Dr. Dwight Judy (inset) speaks to a full sanctuary at Bon Air UMC on Saturday, May 18, at the Bishop’s Convocation on Prayer
About 270 people participated in the Bishop’s Convocation on Prayer on May 18 at Bon Air UMC and learned that contemplative prayer was all about listening for God’s message to us.Bishop Young Jin Cho said that “no spiritual vitality means no vital congregations,” the main reason he is putting such emphasis on prayer as the key spiritual discipline in each Christian’s life in this his first year as an episcopal leader. Dr. Dwight Judy of Garrett-Evangelical Theological Seminary in the Chicago area was the keynote speaker. He is the author of the book “The Quiet Pentecost.” Bishop Cho
Retired pastor the Rev. David Canada
leads a small group.
discovered the book at the Leadership Academy for New Bishops at Garrett-Evangelical Theological Seminary. After reading the book, Bishop Cho said he decided “this is the person we need” to speak on contemplative prayer. Bishop Cho told the audience that Judy delayed travel to his 50th high school reunion to be present in Richmond.
Click here to view video of Dr. Judy’s address on the VAUMC YouTube channel
Judy said that a movement was “coming quietly and unheralded” of being willing to “listen for God’s prompting to us to be in a prayerful posture.” The biblical account of Pentecost was an “extravaganza where 3,000 people were brought into the church,” Judy said. “Our culture today only pays attention to the ‘big stuff,’ and we keep hoping for another Pentecost, a ‘grand fix’ to help mainline churches fix all our problems.” Judy talked about “Lexio Divina” or “holy reading,” the notion that God will speak to us through reading the scriptures. He also used the message from John chapter 20 of Jesus’ message to the disciples of “peace be with you.”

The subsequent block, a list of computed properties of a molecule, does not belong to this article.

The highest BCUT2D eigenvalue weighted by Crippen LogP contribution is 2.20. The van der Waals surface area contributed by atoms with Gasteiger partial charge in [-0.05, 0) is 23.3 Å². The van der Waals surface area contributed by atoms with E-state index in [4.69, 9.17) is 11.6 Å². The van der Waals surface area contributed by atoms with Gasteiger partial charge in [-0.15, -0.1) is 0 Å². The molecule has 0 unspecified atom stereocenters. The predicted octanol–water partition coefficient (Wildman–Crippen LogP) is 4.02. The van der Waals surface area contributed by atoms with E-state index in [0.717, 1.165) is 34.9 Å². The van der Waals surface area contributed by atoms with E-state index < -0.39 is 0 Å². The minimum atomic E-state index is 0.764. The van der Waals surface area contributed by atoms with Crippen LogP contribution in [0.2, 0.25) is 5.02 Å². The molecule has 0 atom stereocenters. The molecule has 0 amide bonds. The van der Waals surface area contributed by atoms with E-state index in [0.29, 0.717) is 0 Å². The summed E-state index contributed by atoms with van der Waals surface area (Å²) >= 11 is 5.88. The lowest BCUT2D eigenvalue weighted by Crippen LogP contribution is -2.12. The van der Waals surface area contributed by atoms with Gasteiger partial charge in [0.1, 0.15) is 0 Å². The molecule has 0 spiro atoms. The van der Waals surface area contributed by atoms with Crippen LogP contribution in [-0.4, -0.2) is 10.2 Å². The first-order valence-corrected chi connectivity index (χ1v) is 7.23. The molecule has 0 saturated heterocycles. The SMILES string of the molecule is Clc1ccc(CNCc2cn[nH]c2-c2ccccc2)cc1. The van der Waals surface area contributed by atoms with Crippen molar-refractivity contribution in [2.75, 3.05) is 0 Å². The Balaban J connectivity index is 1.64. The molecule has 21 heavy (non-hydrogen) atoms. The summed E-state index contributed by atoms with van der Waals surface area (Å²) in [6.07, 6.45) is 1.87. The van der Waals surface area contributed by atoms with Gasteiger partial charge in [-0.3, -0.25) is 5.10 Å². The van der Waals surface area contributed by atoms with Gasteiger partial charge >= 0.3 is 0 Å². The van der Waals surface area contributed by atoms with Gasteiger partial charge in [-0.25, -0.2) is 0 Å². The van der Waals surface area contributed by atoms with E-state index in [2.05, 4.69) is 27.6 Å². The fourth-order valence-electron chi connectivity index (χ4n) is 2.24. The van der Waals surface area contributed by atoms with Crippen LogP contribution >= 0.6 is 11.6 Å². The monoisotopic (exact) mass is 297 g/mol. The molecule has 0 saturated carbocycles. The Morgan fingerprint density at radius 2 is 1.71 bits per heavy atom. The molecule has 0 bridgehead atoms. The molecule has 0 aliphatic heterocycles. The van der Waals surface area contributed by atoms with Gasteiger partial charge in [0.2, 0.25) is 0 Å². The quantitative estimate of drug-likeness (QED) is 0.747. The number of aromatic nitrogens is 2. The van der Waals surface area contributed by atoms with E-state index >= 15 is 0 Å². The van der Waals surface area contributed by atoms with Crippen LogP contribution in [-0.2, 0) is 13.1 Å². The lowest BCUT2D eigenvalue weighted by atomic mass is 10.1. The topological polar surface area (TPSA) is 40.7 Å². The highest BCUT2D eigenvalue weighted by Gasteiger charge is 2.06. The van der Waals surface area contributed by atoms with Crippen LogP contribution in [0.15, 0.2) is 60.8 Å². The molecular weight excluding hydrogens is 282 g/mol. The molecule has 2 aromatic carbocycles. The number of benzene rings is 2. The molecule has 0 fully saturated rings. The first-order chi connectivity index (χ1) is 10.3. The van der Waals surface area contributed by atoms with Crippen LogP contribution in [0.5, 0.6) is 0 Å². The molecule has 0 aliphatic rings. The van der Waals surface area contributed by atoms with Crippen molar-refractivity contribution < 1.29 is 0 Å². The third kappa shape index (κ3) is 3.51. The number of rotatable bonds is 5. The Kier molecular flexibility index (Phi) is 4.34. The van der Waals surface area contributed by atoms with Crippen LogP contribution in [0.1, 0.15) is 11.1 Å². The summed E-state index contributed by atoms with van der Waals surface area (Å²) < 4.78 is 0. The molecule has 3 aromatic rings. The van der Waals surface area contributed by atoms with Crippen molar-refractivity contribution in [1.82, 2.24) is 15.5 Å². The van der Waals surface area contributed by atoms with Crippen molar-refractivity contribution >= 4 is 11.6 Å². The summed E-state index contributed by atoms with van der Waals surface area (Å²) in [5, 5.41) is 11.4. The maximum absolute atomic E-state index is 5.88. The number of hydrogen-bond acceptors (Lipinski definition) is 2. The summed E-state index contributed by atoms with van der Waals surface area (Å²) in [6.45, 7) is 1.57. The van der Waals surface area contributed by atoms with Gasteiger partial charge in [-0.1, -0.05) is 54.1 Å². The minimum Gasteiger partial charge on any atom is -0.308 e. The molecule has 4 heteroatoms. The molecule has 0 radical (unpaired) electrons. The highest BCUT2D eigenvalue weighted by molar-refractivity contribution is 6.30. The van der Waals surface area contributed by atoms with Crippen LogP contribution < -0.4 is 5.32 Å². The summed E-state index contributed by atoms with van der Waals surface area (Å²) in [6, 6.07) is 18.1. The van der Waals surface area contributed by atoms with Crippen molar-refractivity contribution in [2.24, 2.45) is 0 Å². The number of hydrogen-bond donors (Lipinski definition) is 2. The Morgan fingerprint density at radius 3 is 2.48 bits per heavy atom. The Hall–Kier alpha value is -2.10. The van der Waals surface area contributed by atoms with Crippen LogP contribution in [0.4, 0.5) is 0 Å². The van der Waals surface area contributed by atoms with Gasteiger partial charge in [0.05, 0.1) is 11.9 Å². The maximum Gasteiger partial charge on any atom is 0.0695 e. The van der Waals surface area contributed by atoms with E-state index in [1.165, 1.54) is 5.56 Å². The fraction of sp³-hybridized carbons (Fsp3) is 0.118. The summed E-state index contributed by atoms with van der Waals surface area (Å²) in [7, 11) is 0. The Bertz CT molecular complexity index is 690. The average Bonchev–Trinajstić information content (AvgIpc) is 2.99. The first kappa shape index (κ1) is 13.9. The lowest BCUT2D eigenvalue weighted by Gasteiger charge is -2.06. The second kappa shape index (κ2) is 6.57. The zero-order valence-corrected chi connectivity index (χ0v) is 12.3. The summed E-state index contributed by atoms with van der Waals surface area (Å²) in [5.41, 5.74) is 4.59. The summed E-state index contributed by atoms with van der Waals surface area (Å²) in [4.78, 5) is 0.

Dan Walker talks about his prayer experiences.
I only wish The United Methodist Church would stop worrying and hear the message of ‘peace be with you’,” Judy said. “Despite all the bad news for our denominations, a ‘quiet Pentecost’ is happening. There is a spiritual formation explosion happening, and our culture is transforming from the bottom up.” Judy gave examples of contemplative prayer being used in what we might consider unusual settings, and lauded the many different kinds of small group studies that have sprung up in the past few years. Being still and listening for God’s message will also open up new avenues for mission and evangelism, Judy said. He called on all Virginia Conference churches to create a Prayer Room in their facilities. “Let’s invite everyone to learn prayer practices. People are hungry to experience solitude in the presence of God. The one complaint I hear over and over is ‘no one ever taught me how to pray.’” He also chided a church that values “membership over discipleship.” “We are obsessed with numbers and it is
The Rev. Kim Barker-Brugman from Silverbrook UMC, leads
a small group.
killing us,” he said. “We forget about the two or three who are gathered … that’s where Jesus is going to be.” Participants broke into small groups on topics related to prayer, from “Prayer 101” to “Making Congregational Decisions Using Prayer,” shared lunch and a final worship service.
-Neill Caldwell is editor of the Advocate